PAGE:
It would seem to be obvious that if we are to avoid thinking abstractly on the common grace problem, we must seek to avoid thinking abstractly in the whole of our theological and philosophical effort. Perhaps the first question we should ask ourselves is whether the Kuyper – Bavinck form of theological statement . . . does not, to some extent at least, suffer from the disease of abstraction. … in the epistemology of Kuyper, Bavinck, and Hepp, there are remnants of an abstract way of thinking that we shall need to guard against.37

Kuyper speaks of facts and laws or particulars and universals. The former correspond to our perception and the latter to our ratiocination (Encyclopaedic der Heilige God-geleerdheid, Vol. II, p. 21, note). Kuyper says that the whole of our ratiocinative process is exhausted by its concern for the universals (Ibid., p. 21. … The ratiocinative process, argues Kuyper, deals with concepts only. That is to say it deals with universals only.38  [Of this abstract reasoning Van Til says] Here Platonism is in evidence.

I scarcely can believe my eyes as I read these particular opinions of a man whom I know to be competent in philosophy and theology. How could he for one moment speak of abstract thinking as an evil. Surely he knows that “being, wisdom, power, holiness, justice, goodness and truth” are all abstract nouns and that these are attributes of God revealed in the Scripture. Whereas of course not all psychologists would agree with Kuyper’s distinction between perception and the higher processes of reasoning,—some would subdivide the data in other ways,— yet who could think of denying that reasoning processes require abstractions. No one could purchase potatoes in the grocery without the use of numbers, but numbers are abstractions,—numbers are not potatoes. If there were such a word as “potatohood” it would be an abstraction in ordinary vocabulary, even though in Hegelian terminology it would be a “concrete universal.”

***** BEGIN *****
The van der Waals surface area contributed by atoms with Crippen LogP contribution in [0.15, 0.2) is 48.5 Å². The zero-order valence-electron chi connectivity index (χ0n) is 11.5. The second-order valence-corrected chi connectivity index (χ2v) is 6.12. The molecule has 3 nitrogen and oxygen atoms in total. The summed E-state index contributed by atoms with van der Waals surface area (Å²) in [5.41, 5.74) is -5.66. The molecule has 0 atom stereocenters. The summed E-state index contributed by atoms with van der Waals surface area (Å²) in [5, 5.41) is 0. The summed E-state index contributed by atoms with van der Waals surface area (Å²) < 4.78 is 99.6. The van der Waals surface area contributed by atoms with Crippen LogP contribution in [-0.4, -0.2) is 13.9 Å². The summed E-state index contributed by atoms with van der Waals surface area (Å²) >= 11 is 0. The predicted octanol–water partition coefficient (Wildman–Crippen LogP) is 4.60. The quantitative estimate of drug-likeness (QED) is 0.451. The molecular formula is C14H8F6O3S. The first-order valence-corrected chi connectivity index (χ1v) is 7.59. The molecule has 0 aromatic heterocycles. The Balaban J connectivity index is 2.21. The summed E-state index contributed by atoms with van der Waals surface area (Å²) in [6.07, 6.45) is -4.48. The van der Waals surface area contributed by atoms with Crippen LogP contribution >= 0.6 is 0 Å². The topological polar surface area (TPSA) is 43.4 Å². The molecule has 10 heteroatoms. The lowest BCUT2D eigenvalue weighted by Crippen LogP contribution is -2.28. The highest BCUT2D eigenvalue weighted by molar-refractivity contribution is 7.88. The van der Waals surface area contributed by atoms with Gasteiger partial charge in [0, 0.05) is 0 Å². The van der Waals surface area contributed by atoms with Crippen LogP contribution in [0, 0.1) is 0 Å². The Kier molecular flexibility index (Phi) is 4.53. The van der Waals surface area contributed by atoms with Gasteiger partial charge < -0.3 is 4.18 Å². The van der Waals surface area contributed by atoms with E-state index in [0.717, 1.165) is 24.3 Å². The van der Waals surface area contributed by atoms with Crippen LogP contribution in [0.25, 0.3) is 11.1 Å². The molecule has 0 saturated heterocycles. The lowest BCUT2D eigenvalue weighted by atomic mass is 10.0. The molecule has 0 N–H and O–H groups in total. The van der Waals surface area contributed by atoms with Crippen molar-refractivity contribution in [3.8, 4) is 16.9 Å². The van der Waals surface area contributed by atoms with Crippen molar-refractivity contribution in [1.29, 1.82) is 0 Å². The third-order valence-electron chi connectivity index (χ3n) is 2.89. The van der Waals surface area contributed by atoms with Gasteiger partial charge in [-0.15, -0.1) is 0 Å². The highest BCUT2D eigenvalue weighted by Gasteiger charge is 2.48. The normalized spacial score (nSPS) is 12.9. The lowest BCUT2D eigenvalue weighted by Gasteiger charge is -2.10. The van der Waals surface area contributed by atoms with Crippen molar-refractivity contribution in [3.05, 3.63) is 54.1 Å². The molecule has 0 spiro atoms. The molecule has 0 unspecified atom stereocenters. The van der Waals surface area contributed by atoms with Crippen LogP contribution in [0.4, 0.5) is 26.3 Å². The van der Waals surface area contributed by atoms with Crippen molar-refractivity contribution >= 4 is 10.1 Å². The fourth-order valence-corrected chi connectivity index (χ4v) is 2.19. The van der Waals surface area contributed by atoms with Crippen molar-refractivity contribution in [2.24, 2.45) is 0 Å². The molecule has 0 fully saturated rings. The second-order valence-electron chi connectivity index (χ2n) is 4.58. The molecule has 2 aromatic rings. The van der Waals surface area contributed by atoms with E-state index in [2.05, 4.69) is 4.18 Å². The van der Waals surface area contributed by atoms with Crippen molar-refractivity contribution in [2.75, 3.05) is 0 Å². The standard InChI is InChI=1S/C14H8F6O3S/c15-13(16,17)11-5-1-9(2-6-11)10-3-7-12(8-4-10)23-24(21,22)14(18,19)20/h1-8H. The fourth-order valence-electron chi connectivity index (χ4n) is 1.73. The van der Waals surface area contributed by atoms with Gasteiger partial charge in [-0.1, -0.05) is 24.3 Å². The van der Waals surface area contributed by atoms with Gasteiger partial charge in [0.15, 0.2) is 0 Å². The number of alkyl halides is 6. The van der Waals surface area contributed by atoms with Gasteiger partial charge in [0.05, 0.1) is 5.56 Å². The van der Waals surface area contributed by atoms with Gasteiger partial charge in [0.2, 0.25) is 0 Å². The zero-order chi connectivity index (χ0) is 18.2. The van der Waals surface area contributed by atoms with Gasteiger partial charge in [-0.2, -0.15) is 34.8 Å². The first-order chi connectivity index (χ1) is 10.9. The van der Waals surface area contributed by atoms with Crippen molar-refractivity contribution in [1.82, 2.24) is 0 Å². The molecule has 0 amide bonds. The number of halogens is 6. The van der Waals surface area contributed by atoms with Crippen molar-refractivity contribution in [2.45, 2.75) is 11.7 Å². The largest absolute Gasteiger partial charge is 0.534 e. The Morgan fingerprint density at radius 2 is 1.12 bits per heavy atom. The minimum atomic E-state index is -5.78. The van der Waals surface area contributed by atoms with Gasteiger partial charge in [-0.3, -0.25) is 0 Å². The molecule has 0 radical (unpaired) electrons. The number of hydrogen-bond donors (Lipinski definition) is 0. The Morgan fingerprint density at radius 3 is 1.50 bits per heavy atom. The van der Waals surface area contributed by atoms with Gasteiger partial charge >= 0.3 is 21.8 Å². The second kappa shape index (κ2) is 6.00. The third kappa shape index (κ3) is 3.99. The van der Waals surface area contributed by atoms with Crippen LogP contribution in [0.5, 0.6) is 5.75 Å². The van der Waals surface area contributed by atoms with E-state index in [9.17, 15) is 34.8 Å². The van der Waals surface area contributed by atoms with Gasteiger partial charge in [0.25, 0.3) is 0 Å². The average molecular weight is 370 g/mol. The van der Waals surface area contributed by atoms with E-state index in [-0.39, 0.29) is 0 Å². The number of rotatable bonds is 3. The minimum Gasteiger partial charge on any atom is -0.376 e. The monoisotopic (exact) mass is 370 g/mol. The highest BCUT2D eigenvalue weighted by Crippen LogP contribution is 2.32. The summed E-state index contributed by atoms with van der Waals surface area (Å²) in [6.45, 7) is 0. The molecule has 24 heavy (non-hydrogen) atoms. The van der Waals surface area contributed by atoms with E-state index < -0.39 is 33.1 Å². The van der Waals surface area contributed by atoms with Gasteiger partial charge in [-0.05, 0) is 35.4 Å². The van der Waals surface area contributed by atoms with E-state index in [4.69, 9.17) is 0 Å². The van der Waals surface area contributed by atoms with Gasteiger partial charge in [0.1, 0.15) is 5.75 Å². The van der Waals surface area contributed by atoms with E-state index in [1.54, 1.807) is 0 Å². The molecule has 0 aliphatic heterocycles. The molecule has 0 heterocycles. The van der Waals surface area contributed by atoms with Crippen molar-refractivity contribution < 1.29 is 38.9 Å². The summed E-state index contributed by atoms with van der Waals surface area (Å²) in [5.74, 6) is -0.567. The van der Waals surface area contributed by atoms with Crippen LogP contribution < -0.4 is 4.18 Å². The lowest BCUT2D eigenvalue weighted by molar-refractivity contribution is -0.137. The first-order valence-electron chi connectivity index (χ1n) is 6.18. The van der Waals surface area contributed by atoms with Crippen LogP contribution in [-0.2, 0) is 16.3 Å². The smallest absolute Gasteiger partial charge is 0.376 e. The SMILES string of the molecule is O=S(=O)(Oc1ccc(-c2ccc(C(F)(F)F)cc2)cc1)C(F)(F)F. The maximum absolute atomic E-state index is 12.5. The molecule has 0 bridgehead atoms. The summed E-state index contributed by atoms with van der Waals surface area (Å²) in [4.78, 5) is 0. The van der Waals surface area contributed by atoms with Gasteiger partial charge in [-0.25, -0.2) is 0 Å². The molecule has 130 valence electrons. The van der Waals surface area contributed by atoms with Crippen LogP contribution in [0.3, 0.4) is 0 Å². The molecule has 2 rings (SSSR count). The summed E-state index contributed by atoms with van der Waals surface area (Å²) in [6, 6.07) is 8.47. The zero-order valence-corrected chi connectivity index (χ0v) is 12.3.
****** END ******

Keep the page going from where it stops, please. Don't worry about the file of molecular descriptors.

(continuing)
What can Professor Van Til possibly mean by speaking of abstract thinking as an evil? I am afraid that I have discovered the answer, and I do not like it. The reader will remember that, for Van Til, Adam is not an individual but “mankind;” individually created men are not autonomous created beings. Now couple these considerations together with the thought that, for God, thought and being are “coterminous,” and, I am afraid that in Professor Van Til’s ontology nothing exists but what I call abstractions, nothing exists but God’s thoughts. The rational process of abstraction involves generally the concept of concrete autonomous created existences, eternally purposed by God, from which universal terms or class names are abstracted by us. For one who believes in the substantive existence of the created world as a product of the will of God, distinctly other than the thoughts of God, abstraction presents no difficulty, but for a Platonist abstraction is a painful process.

Of Kuyper’s views, Van Til says

If this position were carried through, our “systems” of interpretation would be approximations in the Platonic rather than the Christian sense of the word, our limiting concepts would he Kantian rather than Calvinistic, and our “as if” patterned after the Critique of Pure Reason, rather than after the Institutes.

But what are Christian “approximations.” Christian “limiting concepts”? Biblical statements of Christian truth are not approximations, they are not limiting concepts, they are truths pure and simple. The fact that no one statement contains all the truth in all the universe does not mean that it is not perfectly true in what it actually says. If a Christian has approximations and limiting concepts, they are mere temporary scaffolding in his progress toward better understanding. The Christian evangelist should not retain approximations, limiting concepts, paradoxes; he should seek to eliminate them as rapidly as possible. He does not preach in such terms. What he does not know, he does not proclaim “as if” it were true. What he does know is only a part of the truth, but it is a very essential part, and he proclaims it as truth and nothing less.